My grandfather had an amazing life story. His Russian-born parents, seeking to escape the country’s growing antisemitism, came to the United States in 1903. They settled in New York and began looking for work. But good jobs were hard to find and they missed the financial security they had enjoyed in Russia. After four years of struggling, they returned to their homeland in 1907 – this time making the trip with their newborn son, my grandfather.
Back in Russia, my great grandparents had two more children. My grandfather was one of very few Jews admitted into the public high school, and he worked hard. His life centered on his studies, his friends, his family, and his religion.
But when my grandfather graduated from high school, he was at a crossroads. It was 1920 and antisemitism was swelling. His parents feared for their future but there was little they could do. My grandfather, however, had an out. He had been born in New York and, by law, was a U.S. citizen.
Grandpa set off for America when he was 17, leaving his parents, brother, and sister behind. He never saw his family again. They were all killed in the Pogroms a few years later.
In New York, my grandfather continued his education, got married, and had two children. He opened a children’s clothing store and became a successful business owner.
An amazing story, right?
My grandfather, a kind and gentle man, wrote his autobiography when he was 68. It was just after his 45-year marriage had ended and his feelings of anger were, understandably, raw. He had harsh words to say about his ex-wife, my grandmother, and he focused much of his book on the wrongs he attributed to her. His fascinating childhood and triumphant adulthood got overshadowed by his resentment.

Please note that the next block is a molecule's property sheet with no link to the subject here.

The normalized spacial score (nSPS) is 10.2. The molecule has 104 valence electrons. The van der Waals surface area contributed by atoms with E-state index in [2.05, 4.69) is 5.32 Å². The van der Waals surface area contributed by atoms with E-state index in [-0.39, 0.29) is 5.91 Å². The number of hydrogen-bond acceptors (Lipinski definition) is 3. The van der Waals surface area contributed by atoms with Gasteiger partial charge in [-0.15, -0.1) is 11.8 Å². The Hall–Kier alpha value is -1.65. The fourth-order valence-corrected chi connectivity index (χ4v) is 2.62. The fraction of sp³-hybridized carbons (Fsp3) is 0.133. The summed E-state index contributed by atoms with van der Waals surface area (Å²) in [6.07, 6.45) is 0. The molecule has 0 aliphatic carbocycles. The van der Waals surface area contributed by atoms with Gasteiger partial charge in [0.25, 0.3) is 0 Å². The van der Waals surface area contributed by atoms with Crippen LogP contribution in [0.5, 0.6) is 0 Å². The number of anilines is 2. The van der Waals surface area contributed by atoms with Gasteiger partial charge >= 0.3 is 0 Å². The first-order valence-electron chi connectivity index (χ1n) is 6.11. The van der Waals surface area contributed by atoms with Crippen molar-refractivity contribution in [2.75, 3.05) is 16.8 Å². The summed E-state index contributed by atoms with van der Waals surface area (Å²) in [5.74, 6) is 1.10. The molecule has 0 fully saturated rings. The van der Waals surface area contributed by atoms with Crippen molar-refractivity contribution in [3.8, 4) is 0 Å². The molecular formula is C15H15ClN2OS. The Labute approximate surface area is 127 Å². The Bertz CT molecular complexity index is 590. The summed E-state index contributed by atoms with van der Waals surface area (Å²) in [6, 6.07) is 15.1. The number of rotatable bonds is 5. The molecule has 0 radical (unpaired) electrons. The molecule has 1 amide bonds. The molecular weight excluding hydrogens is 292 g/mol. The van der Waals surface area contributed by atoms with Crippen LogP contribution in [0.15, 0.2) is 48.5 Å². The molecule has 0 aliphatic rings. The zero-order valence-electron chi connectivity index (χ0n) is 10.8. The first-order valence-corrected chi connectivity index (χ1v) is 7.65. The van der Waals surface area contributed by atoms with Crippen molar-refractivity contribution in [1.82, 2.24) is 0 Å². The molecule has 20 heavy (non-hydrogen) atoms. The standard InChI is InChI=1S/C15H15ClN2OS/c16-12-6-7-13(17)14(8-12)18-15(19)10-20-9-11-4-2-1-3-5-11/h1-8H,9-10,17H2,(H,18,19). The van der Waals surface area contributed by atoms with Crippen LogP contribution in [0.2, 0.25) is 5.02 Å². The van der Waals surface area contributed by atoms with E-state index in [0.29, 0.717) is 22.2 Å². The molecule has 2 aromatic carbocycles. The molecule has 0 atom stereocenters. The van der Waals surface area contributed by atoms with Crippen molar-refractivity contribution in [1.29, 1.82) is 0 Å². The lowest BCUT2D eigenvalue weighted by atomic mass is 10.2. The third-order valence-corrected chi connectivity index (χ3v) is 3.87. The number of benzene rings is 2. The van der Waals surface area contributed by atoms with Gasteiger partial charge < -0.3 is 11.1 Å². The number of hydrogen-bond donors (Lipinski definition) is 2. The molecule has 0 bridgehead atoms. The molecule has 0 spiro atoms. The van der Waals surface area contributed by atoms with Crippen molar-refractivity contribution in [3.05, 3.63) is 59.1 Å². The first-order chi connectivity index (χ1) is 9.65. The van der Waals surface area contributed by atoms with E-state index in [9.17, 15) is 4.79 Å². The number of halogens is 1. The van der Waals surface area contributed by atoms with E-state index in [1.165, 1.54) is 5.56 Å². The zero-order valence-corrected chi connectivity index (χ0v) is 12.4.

In retrospect, I wish he had allowed more time to pass before embarking on his memoirs. Had he allowed his heart to heal, I now believe, his book ultimately would have conveyed a sense of understanding and peace. And, today, his children and grandchildren would be able to read his typed pages and remember the happiness that he enjoyed in the final years of his life. Because that's how his story ended - in happiness.
When you write your memoirs, think about the overarching themes you wish to leave behind. Your life story, once written, will last forever. What do you want your forever to be?